As with the management of their soils, the stock of prime lamb and cattle was managed responsively to the system. Stock nutrition was balanced using dry lick minerals and simple sugars. Similarly, rather than shearing sheep at calendar intervals, they were shorn when wool reached 70mm. This reduced fly strike and eliminated the need for sprays and crutching.
A desire to help others, a recognition of the increasingly high quality of their produce and an understanding that ‘it still has to be profitable’, led the Daly’s to begin marketing their produce and innovations. Not only were they able to achieve a high on-farm profit margin, they were also able to diversify their income with an entirely separate side business, ‘YLAD Living Soils’, that shared the learnings and innovative products they developed on Milgadara, such as potent composts.
Rhonda and Bill opened their farm and their experiences to the broader community, inviting them to experience their integrated approach to agriculture. They treat their clients like family and invest significant time in helping them along their personal journeys. Clients stay in touch, sharing their own ongoing experiences, and visitors to the farm are immersed in the landscape through workshops and field days, frequently commenting on the ‘beautiful energy’ of the place.
Above: Timeline of Milgadara transformation
Wool production is a big contributor to profitability on Milgadara with lambing percentages and wool staple strength up 150%.
“The simplification of the system allows your mind to relax, you’re not putting fires out all the time”- Bill Daly, Milgadara
Rhonda and Bill successfully restored their soils to life, increasing soil organic matter and improving ground cover and hydrology. This supports a diverse range of successfully integrated enterprises such as livestock and cropping as well as a separate composting side business.
The enterprises consistently produce high quality products with improvements to key performance indicators such as lambing percentages, wool staple strength and canola proteins, enabling them to achieve high profit margins.
The farm is home to three generations of Dalys and reaches thousands of others through their business and healthy produce.
Key Indicators for Milgadara
Two indicators; % soil organic matter and % ground cover; suggest increased resilience to major climatic events. Regular applications of humus compost are part of the Daly’s biological farming regime for pastures and cropping. Extensive soil tests across the intensively managed areas of the farm show that average soil organic matter has increased from 2010 to 2019 (fig. 3). Over the same period remote sensing imagery of the farm shows that average ground cover has slightly increased from 60% to 62% (fig. 4). Both soil organic matter and ground cover levels have remained high even during periods of strongly below average seasonal rainfall in 2017-19.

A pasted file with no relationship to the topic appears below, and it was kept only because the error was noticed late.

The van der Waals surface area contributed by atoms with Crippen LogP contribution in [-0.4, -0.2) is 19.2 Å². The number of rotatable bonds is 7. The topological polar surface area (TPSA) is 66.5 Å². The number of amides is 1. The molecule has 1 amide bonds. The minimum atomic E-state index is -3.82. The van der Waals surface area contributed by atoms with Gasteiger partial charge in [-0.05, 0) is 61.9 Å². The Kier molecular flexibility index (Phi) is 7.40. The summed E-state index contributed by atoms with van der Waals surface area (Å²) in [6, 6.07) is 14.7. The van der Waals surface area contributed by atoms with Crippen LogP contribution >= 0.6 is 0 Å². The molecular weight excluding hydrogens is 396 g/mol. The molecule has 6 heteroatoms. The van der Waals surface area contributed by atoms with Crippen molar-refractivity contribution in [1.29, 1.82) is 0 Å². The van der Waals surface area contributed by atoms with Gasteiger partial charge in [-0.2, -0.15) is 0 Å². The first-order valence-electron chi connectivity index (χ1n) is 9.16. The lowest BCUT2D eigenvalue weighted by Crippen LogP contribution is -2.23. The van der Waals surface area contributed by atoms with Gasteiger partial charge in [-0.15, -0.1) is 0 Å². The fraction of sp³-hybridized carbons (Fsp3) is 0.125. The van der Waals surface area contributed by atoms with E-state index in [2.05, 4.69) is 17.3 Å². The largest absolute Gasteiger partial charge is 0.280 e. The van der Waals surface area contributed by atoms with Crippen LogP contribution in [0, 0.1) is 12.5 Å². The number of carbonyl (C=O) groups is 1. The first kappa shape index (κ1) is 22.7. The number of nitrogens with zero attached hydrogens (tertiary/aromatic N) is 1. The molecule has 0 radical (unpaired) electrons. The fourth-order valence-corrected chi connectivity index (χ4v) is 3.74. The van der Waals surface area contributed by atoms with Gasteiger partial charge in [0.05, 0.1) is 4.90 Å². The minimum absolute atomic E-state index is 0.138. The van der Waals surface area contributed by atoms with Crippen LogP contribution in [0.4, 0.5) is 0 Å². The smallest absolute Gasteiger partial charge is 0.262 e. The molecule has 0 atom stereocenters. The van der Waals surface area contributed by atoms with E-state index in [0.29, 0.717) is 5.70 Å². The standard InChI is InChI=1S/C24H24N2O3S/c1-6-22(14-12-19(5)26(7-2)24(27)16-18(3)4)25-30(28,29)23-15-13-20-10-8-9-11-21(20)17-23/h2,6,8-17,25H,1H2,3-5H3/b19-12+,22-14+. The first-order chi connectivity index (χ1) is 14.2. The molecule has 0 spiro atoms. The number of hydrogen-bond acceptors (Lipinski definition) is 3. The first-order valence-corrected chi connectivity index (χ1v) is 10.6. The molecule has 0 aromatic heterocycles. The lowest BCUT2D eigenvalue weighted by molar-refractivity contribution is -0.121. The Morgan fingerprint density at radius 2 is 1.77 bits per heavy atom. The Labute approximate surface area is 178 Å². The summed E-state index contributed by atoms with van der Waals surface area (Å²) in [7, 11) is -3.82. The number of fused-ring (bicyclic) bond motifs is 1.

A number of site and soil characteristics were observed in the 135 Acre paddock, representing a typical mid slope, texture-contrast soil at Milgadara. The Daly’s have overcome the natural landscape limitations of the granodiorite parent material on which the soil has formed by improving the ability of the topsoil to retain nutrients (as represented by the cation exchange capacity fig. 7) and the general nutrient status of soils (e.g. total soil nitrogen fig. 5). In order to achieve this, they increased their total carbon (fig 6) through the addition of soil organic matter (fig. 3 above).
Rhonda and Bill invest significantly in Milgadara with a focus on soil health. Compared to the average Mixed Sheep farm, they spend more on seed and soil amendments including compost (e.g. fig 8). However, these practices have resulted in higher returns through stronger productivity and sale prices than the benchmark. As a result, Milgadara reports higher profits, even during periods where the Average Farm reports an overall loss (fig 9).
Rhonda and Bill Daly restored the soils of Milgadara to life, enabling the landscape to heal and to provide a home for three generations of Dalys, as well as reaching thousands of clients and consumers. Their focus on ‘feeding the soil’ and experiments in building soil quality and health have not only enabled them to increase the amount and resilience of their ground cover, but also to market their learnings and innovations in an entirely separate business venture – ‘YLAD Living Soils’.
The integrated approach to agriculture on Milgadara supports the vitality of all species living on the farm and harmoniously produces both livestock and crops on the same landscape. Productivity and quality have increased and become more resilient, leading to profit margins that are consistently well above those of the average farm.
While their high-level of responsiveness to the conditions on the farm can seem like hard work to sceptics, Bill and Rhonda feel that things are now simpler and more relaxed. They remain passionate about their mission to heal the soil and help others and continue to experiment and investigate new ways to respond to the landscape, of which they are very much a part.
Three generations of Dalys live on Milgadara. These are Bill and Rhonda’s grandchildren showing off the tillage radishes that form a key part of the multispecies planting.
Find out more
The Soils For Life case study program provides interwoven, evidence-based accounts of land manager and landscape change and regeneration. Further information about this case study including methods, detailed results and discussions can be found in the associated full reports:
This project is supported by Soils for Life, through funding from the Australian Government’s National Landcare Program.